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between sunspots, under night skies

Chapter Text

The circumstances of Dino Golzine's business trip were as follows:

There were several days of meetings, negotiations, extravagant dinners in private rooms with security guards at the door and ulterior motives up every sleeve. Countless bottles of sake, expensive liquor and authentic champagne were popped and poured one after the other. 

Dino was after distribution rights, supply, exclusivity, signatures on the dotted line.

But perhaps that was not enough, not enough to impress, nor to convince of a productive, symbiotic relationship. Perhaps when they squinted and read the fine print, the terms and conditions, or looked behind Golzine's beady-eyed mask, they saw nothing lucrative about this opportunity.

In other words, the deal had been unsuccessful.

Thus, unwilling to dish out another day's worth of travel expenditure, Dino's business trip had come to a bitter and untimely end, and he had arrived back at the mansion late at night, tempestuous and seething. 

None of this, of course, was information that Ash was privy to.

So there he sat petrified, cold sweat running down his spine, fight or flight response screaming at his nervous system, as a demon in a cashmere robe, shotgun in hand, made his way down the terrace.

Ash's brain froze, searing like dry ice beneath his scalp. His throat dried like all the saliva had retreated from his mouth, unable to move, unable to speak.

A strangled gasp rang out from next to him and Ash suddenly remembered he wasn't alone, his senses sparked red hot as if hot-wired. This wasn't a punishment he could take onto just himself, something he could just close his eyes and brace himself for. A new, undiscovered terror drenched him in unrelenting waves, fear unlike anything he had ever felt before.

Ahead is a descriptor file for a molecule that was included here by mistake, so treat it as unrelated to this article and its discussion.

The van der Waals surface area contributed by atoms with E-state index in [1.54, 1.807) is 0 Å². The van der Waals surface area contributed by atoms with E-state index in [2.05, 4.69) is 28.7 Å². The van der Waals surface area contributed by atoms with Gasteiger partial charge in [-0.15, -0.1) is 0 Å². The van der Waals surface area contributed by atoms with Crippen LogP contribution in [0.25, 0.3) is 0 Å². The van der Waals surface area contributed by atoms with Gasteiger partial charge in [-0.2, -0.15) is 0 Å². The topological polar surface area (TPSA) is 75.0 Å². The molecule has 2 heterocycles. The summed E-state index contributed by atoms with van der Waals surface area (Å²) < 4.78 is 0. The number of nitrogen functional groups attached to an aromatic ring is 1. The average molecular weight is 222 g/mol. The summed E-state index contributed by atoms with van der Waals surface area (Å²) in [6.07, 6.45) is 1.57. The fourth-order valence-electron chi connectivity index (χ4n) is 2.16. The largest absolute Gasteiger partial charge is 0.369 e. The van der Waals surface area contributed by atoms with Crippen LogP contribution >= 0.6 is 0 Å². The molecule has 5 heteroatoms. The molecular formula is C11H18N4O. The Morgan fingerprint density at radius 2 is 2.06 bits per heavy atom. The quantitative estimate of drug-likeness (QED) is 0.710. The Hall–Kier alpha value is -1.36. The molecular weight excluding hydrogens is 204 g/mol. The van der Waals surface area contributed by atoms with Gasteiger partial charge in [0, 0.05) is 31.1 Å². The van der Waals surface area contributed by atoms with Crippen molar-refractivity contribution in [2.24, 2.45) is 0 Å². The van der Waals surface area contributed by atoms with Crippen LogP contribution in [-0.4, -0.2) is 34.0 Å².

He jerked alive, scrambling to stand up as he pulled Eiji to his feet, frantically pushing the other boy towards the exit.

"Run, Eiji!"

Hot terror pulsed up through his neck, into his ears; burning needles stabbing at his scalp. His arms were shaking, his feet were paralysed. At the very least Eiji had to get out, Eiji had to make it, he was running already, Eiji would make it, Eiji had to— 

A gunshot rang out.

A sharp cry of pain.

Ash screamed. His hoarse cry erupted into the night, tearing through his throat and reverberating in his head.

Eiji, Eiji! EIJI!

What have I done what have I done what have I done— 

His ears were ringing, tinny sound waves sending his head into a buffeting frenzy. He could barely make out Eiji's limping figure in the dim moonlight ambience, so he prayed frantically, desperately that Golzine couldn't either.

Dino took a heavy step forward, triggering the porch light sensor and dowsing the terrace in theatrically over-saturated brightness. With the cruel spotlight dragging out long shadows on his face, the old bastard was an image of painted horror before Ash. He was cold in his stark whiteness, and terrifying in the unseeing blackness, dark caverns in the place of the eye sockets, but locked onto Ash nevertheless. The shotgun was raised in his hands; poised to fire another round over Ash's shoulder.

Ash wouldn't let him, he wouldn't, he wouldn't even if it was the last thing he did. Staggering from the bottom step, he launched himself up at Dino, hands outstretched to wrestle the gun out of his meaty hands, or at least skew his aim away from Eiji. The blinding luminosity of the porch light hit him all at once, scalding tears pricked at his eyes and clouded his vision.